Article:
Being someone who really enjoys learning about ancient civilizations, culture and the people who lived through those times I truly find fascinating. Whether it is the Hittites who fought the ancient Egyptians, The “Sea People” of the Mediterranean or the Tartessians, they all had a hand in forging modern society. Today I want to share with you the still in many regards mysterious people of Scotland known as The Picts.
Origins of The Picts
By the fourth century AD, the predominant race in northern Scotland were the Picts, the name was coined by the Romans who referred to them as ‘Picti’ meaning ‘painted ones’, which referred to the Pictish custom of either tattooing their bodies or covering themselves with warpaint. The Irish referred to them as Cruithni, meaning “the people of the designs”. What they called themselves has gone unrecorded.
The Picts were descendants of the Iron Age people of northern Scotland, believed to have originated in Iberia as hunter-gatherers, they moved through lower Britain and entered Scotland around 7000BC. Recent DNA tests have proven the Picts were closely related to the Basques of northern Spain. The connections between northern Britain and Celtic Spain are supported by many myths and legends. The dolmens, standing stones and the trail of “cup and ring” designs carved on stones by the prehistoric people of Iberia make their way from Spain and Portugal and northern France to Ireland and Scotland and represent the earliest evidence of the movement of prehistoric man from Iberia to Britain. SOURCE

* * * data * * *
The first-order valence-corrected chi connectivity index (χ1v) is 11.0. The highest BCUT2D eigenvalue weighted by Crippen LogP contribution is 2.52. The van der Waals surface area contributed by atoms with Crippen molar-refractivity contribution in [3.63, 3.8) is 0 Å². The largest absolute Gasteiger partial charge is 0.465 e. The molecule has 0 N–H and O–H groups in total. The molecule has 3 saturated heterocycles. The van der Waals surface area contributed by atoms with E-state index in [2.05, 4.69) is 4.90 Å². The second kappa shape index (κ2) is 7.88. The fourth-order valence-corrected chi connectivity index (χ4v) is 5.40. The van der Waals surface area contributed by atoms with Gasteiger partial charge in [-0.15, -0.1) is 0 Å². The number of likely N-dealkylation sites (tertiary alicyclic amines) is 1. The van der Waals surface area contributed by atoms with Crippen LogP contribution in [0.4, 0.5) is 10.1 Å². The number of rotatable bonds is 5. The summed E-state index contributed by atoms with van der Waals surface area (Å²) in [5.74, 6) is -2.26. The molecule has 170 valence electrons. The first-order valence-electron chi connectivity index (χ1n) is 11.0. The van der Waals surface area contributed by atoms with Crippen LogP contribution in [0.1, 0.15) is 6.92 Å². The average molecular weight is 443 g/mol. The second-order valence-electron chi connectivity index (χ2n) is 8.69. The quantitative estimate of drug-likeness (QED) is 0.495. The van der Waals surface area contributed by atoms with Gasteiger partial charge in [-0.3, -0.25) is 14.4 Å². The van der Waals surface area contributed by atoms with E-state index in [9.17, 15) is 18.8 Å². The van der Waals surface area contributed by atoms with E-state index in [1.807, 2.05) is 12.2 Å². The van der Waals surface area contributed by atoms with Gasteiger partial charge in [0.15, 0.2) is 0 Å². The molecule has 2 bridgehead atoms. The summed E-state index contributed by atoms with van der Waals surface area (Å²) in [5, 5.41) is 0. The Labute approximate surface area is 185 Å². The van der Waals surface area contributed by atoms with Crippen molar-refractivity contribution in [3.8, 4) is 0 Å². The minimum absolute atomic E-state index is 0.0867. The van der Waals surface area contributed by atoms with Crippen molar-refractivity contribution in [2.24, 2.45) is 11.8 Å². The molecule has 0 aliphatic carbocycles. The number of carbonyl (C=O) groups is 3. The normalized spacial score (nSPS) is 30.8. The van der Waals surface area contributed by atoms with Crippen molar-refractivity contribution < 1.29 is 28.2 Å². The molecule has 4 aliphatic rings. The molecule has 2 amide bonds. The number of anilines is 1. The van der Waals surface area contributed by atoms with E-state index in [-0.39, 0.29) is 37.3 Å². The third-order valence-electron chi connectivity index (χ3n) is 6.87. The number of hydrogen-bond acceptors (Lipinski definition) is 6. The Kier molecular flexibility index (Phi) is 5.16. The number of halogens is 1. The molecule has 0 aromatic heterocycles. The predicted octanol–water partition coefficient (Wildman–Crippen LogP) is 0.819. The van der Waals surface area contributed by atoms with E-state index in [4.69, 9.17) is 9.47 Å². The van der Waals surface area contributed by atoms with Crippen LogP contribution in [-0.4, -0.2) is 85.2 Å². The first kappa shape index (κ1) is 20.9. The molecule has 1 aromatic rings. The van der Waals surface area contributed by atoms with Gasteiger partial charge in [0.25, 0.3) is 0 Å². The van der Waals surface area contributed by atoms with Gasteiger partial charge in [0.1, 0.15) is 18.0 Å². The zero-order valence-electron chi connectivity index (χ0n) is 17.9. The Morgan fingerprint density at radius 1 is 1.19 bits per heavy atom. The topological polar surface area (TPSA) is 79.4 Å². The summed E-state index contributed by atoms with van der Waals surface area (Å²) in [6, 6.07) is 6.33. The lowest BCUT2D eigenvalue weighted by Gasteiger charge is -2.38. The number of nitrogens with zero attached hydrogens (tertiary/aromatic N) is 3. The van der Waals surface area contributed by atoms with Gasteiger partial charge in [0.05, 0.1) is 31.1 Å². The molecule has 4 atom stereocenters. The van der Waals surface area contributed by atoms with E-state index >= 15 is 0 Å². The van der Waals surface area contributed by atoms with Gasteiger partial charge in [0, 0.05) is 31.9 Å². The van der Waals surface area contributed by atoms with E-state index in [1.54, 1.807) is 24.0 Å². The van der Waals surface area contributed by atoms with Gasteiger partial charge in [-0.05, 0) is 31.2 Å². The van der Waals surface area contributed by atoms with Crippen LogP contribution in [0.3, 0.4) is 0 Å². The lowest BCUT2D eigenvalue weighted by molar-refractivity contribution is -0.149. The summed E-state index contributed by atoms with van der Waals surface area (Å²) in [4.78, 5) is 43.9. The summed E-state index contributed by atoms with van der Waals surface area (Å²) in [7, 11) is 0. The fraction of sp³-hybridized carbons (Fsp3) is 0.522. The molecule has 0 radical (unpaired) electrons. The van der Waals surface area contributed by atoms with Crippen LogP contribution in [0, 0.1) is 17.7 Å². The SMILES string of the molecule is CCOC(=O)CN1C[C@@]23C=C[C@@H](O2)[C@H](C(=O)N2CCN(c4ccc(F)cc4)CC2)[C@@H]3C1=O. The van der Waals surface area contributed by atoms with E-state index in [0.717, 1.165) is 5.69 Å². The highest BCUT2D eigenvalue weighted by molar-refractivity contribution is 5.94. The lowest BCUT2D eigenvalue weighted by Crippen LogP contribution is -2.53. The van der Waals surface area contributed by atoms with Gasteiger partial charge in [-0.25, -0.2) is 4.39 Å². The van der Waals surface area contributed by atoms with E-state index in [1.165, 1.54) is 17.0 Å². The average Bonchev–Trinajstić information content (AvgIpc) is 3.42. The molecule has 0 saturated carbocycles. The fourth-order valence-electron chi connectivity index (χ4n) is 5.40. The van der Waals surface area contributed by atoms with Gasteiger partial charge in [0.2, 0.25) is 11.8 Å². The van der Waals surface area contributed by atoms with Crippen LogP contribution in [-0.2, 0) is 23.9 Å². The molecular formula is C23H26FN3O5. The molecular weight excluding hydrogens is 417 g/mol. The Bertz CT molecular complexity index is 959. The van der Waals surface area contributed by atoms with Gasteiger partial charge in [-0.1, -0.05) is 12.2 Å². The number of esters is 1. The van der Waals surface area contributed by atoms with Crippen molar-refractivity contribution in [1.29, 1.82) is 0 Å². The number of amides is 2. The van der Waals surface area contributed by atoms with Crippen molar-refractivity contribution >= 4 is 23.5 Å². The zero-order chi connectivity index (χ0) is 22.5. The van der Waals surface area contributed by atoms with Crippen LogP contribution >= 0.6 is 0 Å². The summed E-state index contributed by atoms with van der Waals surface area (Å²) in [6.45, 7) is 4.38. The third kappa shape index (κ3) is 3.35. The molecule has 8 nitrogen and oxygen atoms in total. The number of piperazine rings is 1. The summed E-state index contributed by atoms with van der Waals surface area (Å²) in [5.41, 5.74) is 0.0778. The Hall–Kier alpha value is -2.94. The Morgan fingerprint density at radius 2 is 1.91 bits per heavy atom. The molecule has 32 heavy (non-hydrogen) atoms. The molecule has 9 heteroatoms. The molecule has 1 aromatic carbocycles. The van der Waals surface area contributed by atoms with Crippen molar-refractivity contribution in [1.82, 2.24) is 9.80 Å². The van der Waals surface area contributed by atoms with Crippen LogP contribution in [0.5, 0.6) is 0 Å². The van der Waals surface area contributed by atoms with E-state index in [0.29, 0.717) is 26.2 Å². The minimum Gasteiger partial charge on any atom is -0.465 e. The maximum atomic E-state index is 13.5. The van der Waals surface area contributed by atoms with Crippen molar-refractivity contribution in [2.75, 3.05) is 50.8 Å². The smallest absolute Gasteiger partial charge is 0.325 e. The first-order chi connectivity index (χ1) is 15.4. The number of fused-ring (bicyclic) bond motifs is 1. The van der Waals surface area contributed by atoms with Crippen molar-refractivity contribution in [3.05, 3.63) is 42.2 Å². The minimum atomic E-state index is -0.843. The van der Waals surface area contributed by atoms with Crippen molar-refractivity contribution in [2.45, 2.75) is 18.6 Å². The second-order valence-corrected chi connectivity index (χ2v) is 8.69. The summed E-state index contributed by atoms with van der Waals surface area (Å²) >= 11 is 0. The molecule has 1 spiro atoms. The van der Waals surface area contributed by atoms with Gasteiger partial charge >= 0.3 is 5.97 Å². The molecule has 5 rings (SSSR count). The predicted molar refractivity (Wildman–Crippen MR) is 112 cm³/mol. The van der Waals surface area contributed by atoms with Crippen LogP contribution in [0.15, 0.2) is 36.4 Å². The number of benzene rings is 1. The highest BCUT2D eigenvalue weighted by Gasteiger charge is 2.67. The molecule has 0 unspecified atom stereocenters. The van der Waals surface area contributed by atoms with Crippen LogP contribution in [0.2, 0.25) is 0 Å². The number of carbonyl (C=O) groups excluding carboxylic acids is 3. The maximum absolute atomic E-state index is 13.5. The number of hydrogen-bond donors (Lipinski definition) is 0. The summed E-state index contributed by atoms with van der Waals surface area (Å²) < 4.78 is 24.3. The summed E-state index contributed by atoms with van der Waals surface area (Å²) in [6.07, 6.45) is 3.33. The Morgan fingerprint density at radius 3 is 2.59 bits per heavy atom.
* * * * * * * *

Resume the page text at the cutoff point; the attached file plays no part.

Who Were The Picts?
From the accounts of Britain made by the classical authors, we know that by the fourth century AD, the predominant people in northern Scotland were referred to as “Picts”.
Throughout history, these Picts have been shadowy, enigmatic figures.
From the outset, they were regarded as savage warriors but by the time the Norsemen were compiling their sagas and histories, the memory of the Picts had degenerated into a semi-mythical race of fairies.
Theories abound, although these days it is generally accepted that the Picts were not, as was once believed, a new race, but were simply the descendants of the indigenous Iron Age people of northern Scotland.
The cloud of uncertainty that surrounds the Picts is simply because they left no written records.
Because of this, we have no clear insight into how they lived, their beliefs or society. All we know of them is from second-hand anecdotal evidence, lifted from the various historical writers who recorded their own, possibly biased, impressions of the Pictish people.
The earliest surviving mention of the Picts dates from AD 297.
In a poem praising the Roman emperor Constantius Chlorus, the orator Eumenius wrote that the Britons were already accustomed to the semi-naked “Picti and Hiberni (Irish) as their enemies.“
From Emenius’ statement, we can see that the Picts were already a major thorn in the Roman Empire’s side. And they continued to be a problem for their neighbors – continually harassing them for centuries after the Roman legions abandoned Britain. But who were they? Continue reading HERE.
Conflict with the Romans
The Romans referred to Scotland as Caledonia, a name derived from the Pictish tribe Caledonii. By AD 80 the Romans had succeeded in subduing the tribes of Britons which occupied the area south of the Forth and Clyde, but those to the north proved harder to conquer.
The Roman historian Ammianus Marcellinus recorded ‘ …the Picts, divided into two tribes called Dicalydones and Verturiones. are roving at large and causing great devastation. In the early-600s, the Spanish bishop and encyclopaedist, Isidore of Seville wrote of them:-‘the Picts, whose name is taken from their bodies, because an artisan, with the tiny point of a pin and the juice squeezed from a native plant, tricks them out with scars to serve as identifying marks, and their nobility are distinguished by their tattooed limbs.’